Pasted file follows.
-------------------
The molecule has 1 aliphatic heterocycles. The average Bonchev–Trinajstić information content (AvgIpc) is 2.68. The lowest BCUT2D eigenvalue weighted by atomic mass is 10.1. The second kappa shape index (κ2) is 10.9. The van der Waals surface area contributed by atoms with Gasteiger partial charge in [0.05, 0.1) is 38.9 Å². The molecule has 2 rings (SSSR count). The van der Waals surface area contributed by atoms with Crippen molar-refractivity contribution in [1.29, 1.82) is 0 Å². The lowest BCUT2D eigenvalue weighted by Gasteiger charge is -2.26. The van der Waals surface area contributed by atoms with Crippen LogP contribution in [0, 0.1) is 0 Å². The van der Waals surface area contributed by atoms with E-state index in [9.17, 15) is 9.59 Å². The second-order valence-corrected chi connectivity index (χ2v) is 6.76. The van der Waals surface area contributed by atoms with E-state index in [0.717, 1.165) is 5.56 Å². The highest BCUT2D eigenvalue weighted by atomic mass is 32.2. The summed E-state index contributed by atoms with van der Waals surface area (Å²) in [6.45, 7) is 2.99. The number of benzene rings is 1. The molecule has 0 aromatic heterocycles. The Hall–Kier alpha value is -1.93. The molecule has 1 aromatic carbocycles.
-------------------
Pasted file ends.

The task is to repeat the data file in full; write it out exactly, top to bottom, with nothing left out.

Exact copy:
The molecule has 1 aliphatic heterocycles. The average Bonchev–Trinajstić information content (AvgIpc) is 2.68. The lowest BCUT2D eigenvalue weighted by atomic mass is 10.1. The second kappa shape index (κ2) is 10.9. The van der Waals surface area contributed by atoms with Gasteiger partial charge in [0.05, 0.1) is 38.9 Å². The molecule has 2 rings (SSSR count). The van der Waals surface area contributed by atoms with Crippen molar-refractivity contribution in [1.29, 1.82) is 0 Å². The lowest BCUT2D eigenvalue weighted by Gasteiger charge is -2.26. The van der Waals surface area contributed by atoms with Crippen LogP contribution in [0, 0.1) is 0 Å². The van der Waals surface area contributed by atoms with E-state index in [9.17, 15) is 9.59 Å². The second-order valence-corrected chi connectivity index (χ2v) is 6.76. The van der Waals surface area contributed by atoms with E-state index in [0.717, 1.165) is 5.56 Å². The highest BCUT2D eigenvalue weighted by atomic mass is 32.2. The summed E-state index contributed by atoms with van der Waals surface area (Å²) in [6.45, 7) is 2.99. The number of benzene rings is 1. The molecule has 0 aromatic heterocycles. The Hall–Kier alpha value is -1.93. The molecule has 1 aromatic carbocycles.